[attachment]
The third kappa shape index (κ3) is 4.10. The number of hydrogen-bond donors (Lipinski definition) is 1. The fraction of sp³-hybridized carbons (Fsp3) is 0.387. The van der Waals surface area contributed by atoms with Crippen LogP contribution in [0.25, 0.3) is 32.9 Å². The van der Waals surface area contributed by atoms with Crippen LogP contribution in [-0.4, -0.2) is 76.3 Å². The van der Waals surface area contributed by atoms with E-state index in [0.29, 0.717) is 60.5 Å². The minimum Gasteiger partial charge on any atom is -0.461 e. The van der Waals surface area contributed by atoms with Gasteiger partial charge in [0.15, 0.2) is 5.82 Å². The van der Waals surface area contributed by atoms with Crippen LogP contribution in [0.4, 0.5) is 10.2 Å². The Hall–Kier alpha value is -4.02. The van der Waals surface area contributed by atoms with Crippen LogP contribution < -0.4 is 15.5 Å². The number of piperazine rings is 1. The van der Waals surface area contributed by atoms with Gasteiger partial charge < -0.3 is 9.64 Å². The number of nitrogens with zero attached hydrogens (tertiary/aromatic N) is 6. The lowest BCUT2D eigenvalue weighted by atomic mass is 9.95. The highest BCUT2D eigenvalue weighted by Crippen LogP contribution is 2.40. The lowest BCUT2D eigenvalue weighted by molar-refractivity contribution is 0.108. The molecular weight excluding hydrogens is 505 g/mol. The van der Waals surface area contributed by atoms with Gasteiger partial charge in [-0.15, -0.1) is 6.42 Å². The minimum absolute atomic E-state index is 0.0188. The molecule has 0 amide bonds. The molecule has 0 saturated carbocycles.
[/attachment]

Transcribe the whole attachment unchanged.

The third kappa shape index (κ3) is 4.10. The number of hydrogen-bond donors (Lipinski definition) is 1. The fraction of sp³-hybridized carbons (Fsp3) is 0.387. The van der Waals surface area contributed by atoms with Crippen LogP contribution in [0.25, 0.3) is 32.9 Å². The van der Waals surface area contributed by atoms with Crippen LogP contribution in [-0.4, -0.2) is 76.3 Å². The van der Waals surface area contributed by atoms with E-state index in [0.29, 0.717) is 60.5 Å². The minimum Gasteiger partial charge on any atom is -0.461 e. The van der Waals surface area contributed by atoms with Gasteiger partial charge in [0.15, 0.2) is 5.82 Å². The van der Waals surface area contributed by atoms with Crippen LogP contribution in [0.4, 0.5) is 10.2 Å². The Hall–Kier alpha value is -4.02. The van der Waals surface area contributed by atoms with Crippen LogP contribution < -0.4 is 15.5 Å². The number of piperazine rings is 1. The van der Waals surface area contributed by atoms with Gasteiger partial charge < -0.3 is 9.64 Å². The number of nitrogens with zero attached hydrogens (tertiary/aromatic N) is 6. The lowest BCUT2D eigenvalue weighted by atomic mass is 9.95. The highest BCUT2D eigenvalue weighted by Crippen LogP contribution is 2.40. The lowest BCUT2D eigenvalue weighted by molar-refractivity contribution is 0.108. The molecular weight excluding hydrogens is 505 g/mol. The van der Waals surface area contributed by atoms with Gasteiger partial charge in [-0.15, -0.1) is 6.42 Å². The minimum absolute atomic E-state index is 0.0188. The molecule has 0 amide bonds. The molecule has 0 saturated carbocycles.